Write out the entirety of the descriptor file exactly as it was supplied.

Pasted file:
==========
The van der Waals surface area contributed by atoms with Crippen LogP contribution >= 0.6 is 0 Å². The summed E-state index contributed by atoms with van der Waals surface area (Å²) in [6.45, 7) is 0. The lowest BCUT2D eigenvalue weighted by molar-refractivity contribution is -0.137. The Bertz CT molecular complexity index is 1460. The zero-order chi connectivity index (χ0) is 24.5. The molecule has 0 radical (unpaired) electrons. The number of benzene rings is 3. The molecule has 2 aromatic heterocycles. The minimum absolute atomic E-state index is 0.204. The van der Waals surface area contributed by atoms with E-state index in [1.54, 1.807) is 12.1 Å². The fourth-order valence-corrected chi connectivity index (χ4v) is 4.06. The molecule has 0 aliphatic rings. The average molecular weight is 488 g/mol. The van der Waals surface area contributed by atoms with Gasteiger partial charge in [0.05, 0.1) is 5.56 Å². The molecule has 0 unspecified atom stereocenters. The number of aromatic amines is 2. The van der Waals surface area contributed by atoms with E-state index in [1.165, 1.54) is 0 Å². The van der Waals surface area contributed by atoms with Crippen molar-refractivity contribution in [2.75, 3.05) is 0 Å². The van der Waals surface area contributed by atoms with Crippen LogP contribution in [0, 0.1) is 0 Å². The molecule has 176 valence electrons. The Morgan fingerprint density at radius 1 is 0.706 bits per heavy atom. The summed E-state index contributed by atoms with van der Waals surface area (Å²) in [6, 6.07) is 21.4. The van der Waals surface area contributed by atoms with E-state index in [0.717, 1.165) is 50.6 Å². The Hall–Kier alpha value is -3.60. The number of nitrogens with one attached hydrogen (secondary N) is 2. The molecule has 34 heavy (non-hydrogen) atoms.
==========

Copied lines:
The van der Waals surface area contributed by atoms with Crippen LogP contribution >= 0.6 is 0 Å². The summed E-state index contributed by atoms with van der Waals surface area (Å²) in [6.45, 7) is 0. The lowest BCUT2D eigenvalue weighted by molar-refractivity contribution is -0.137. The Bertz CT molecular complexity index is 1460. The zero-order chi connectivity index (χ0) is 24.5. The molecule has 0 radical (unpaired) electrons. The number of benzene rings is 3. The molecule has 2 aromatic heterocycles. The minimum absolute atomic E-state index is 0.204. The van der Waals surface area contributed by atoms with E-state index in [1.54, 1.807) is 12.1 Å². The fourth-order valence-corrected chi connectivity index (χ4v) is 4.06. The molecule has 0 aliphatic rings. The average molecular weight is 488 g/mol. The van der Waals surface area contributed by atoms with Gasteiger partial charge in [0.05, 0.1) is 5.56 Å². The molecule has 0 unspecified atom stereocenters. The number of aromatic amines is 2. The van der Waals surface area contributed by atoms with E-state index in [1.165, 1.54) is 0 Å². The van der Waals surface area contributed by atoms with Crippen molar-refractivity contribution in [2.75, 3.05) is 0 Å². The van der Waals surface area contributed by atoms with Crippen LogP contribution in [0, 0.1) is 0 Å². The molecule has 176 valence electrons. The Morgan fingerprint density at radius 1 is 0.706 bits per heavy atom. The summed E-state index contributed by atoms with van der Waals surface area (Å²) in [6, 6.07) is 21.4. The van der Waals surface area contributed by atoms with E-state index in [0.717, 1.165) is 50.6 Å². The Hall–Kier alpha value is -3.60. The number of nitrogens with one attached hydrogen (secondary N) is 2. The molecule has 34 heavy (non-hydrogen) atoms.